Know Your Deer Plants: Pokeweed

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Pokeweed easily has over a dozen different common names, from pokeberry to poke salad to just plain poke. But no matter what it is called where you live, pokeweed is an extremely valuable soft mast and late-summer forage component for white-tailed deer throughout the eastern United States and Canada. Pokeweed is also a large, native, herbaceous perennial that has a rich history in both traditional and modern medicinal uses, though it can be poisonous to people (if prepared incorrectly) and livestock.

Pokeweed (Phytolacca americana) thrives in deep gravelly soils with moderate moisture and is most commonly found in disturbed sites, forest openings, edge habitats and new forest plantations. It can also become a weed of landscapes, nurseries or agricultural crops. Pokeweed can grow in a wide range of soil pH conditions (4.7 to 8.0). It grows well in sun or shade, reaching heights of up to 3 to 10 feet, and can readily survive periodic fire events due to its well developed root structure. In fact, older plants have a taproot over a foot long and 4 to 6 inches thick, allowing some plants to persist after canopy closure in maturing forests. New plants dispersed on undisturbed sites, such as no-till crop fields or uncultivated areas, are capable of becoming better established as their taproots develop. Pokeweed is spread mainly by birds due to its highly sought-after fruit, and seeds can stay viable for at least 40 years.

The leaves of pokeweed are alternate, smooth, oval, and 3- to 12-inches long, typically decreasing in size towards the top of the plant. Mature plants are shrub-like in appearance, with either single or multiple red- to purple-colored branched stems, which are smooth and hollow. During winter its stems begin to decay, turning black or dark brown, and eventually tan. Seedlings emerge again in spring, and within five to nine weeks after emergence brand new seedlings can develop a taproot that is capable of re-growth (the plant becomes perennial). Pokeweed flowers appear in early to mid-summer opposite the upper leaves on 3- to 6-inch long, narrow stalks called racemes. Flowers are arranged cylindrically along the raceme, are small (¼ inch), consisting of 5 white, greenish-white or pink petal-like sepals, and several green carpels folded together in the center. The shape of the central carpel resembles a miniature pumpkin. After the flowers die, the carpel eventually develops into pokeweed fruit. When ripe, the fruit becomes dark purple to black, shiny, and contains a reddish purple juice that is capable of staining everything from clothing to surrounding vegetation. Each fruit has 10 smooth, lens-shaped, glossy black seeds.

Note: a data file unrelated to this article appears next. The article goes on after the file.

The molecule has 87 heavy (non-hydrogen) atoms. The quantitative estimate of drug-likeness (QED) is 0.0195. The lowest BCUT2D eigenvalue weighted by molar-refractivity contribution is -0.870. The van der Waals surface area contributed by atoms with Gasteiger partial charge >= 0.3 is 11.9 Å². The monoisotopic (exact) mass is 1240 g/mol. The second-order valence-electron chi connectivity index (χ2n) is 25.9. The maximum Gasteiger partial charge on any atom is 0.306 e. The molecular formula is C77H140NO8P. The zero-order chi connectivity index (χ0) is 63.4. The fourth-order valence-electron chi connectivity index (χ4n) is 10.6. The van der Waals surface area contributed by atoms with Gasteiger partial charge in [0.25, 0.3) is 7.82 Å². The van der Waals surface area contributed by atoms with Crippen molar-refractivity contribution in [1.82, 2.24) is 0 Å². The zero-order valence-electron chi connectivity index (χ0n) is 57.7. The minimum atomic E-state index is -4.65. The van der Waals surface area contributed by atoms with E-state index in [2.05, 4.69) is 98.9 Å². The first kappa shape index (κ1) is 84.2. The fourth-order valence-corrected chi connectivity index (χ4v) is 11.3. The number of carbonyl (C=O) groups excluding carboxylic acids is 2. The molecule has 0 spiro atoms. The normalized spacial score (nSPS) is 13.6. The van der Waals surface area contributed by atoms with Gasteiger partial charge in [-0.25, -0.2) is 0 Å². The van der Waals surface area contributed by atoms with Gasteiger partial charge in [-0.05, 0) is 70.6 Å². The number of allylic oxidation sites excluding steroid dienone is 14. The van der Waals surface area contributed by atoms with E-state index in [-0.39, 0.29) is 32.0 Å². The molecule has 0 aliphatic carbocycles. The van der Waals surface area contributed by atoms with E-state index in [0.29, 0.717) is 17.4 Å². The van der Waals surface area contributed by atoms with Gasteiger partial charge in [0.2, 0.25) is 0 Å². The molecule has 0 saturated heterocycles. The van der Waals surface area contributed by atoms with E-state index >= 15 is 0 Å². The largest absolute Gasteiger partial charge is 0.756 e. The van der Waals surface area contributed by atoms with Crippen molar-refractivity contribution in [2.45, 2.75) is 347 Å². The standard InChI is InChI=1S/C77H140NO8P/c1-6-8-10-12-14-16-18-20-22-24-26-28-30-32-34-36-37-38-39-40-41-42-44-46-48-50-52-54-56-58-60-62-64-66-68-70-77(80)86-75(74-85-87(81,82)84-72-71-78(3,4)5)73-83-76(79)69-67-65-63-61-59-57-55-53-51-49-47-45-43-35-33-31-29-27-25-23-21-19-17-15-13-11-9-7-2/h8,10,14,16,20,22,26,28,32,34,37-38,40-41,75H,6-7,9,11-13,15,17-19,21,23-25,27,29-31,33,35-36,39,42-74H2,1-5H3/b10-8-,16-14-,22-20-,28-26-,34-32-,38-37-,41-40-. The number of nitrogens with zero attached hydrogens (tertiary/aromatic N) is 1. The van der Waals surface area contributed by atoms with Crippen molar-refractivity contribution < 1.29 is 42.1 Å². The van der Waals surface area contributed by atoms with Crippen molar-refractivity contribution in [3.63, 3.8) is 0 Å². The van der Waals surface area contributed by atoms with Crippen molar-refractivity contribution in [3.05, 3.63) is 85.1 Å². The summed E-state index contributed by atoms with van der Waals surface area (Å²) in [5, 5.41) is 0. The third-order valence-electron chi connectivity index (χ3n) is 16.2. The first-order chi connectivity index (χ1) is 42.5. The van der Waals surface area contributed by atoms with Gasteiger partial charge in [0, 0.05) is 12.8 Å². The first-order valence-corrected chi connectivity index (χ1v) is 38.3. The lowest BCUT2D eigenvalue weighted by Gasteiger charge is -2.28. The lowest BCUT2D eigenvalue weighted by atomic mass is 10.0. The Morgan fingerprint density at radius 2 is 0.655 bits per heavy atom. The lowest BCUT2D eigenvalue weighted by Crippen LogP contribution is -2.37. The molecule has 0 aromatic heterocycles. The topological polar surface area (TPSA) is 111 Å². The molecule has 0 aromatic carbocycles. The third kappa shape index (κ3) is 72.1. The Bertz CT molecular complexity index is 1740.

Pokeweed roots, seeds, stems, leaves and fruit all contain some level of toxins (in descending order), which can cause gastrointestinal problems, damage to red blood cells, and even death for humans and livestock. However, many species of wildlife display some level of immunity and will readily consume the fruit and/or browse safely. In fact, pokeweed fruits have considerable ecological value to over 15 species of songbirds and its seeds are an important fall and winter diet component of the mourning dove. Dozens of insects and hummingbirds seek pokeweed nectar, and bees collect their pollen. The fruit are also a vital late summer food source to some mammals, including the raccoon, opossum, grey fox, coyote and black bear. Of course, both the fruit and foliage are highly preferred by deer because of its ease of digestibility (as low as 12 percent acid detergent fiber) and high crude protein content (up to 32 percent).

You can encourage pokeweed with seasonal disking and prescribed burning regimes. In most cases, pokeweed is not a bad plant to see in your food plots because of its value to deer, but in high densities it can be very competitive to row crops. Since it is a perennial, a single herbicide application will only initially set pokeweed back in established populations. Effective management must include both mechanical and chemical means. Tillage will control seedlings after five to six weeks of emergence; however, when plant size and ages vary, a direct application of herbicide may be needed with tillage.

Did you know? Every issue of QDMA’s Quality Whitetails magazine contains profiles of two naturally occurring plant species that are important to deer and other wildlife, helping you learn to identify and encourage quality forage and cover for whitetails. This article is reprinted from a previous issue. To receive every issue of our magazine, become a QDMA member today!


About Matt Ross

Matt Ross of Saratoga Springs, New York, is a certified wildlife biologist and licensed forester and QDMA's Assistant Director of Conservation. He received his bachelor's in wildlife conservation from the University of Massachusetts-Amherst, and his master's in wildlife management from the University of New Hampshire. Before joining the QDMA staff, Matt worked for a natural resource consulting firm in southern New Hampshire, and he was a QDMA volunteer and Branch officer. He and his wife Sadie have two daughters, Josephine and Sabrina.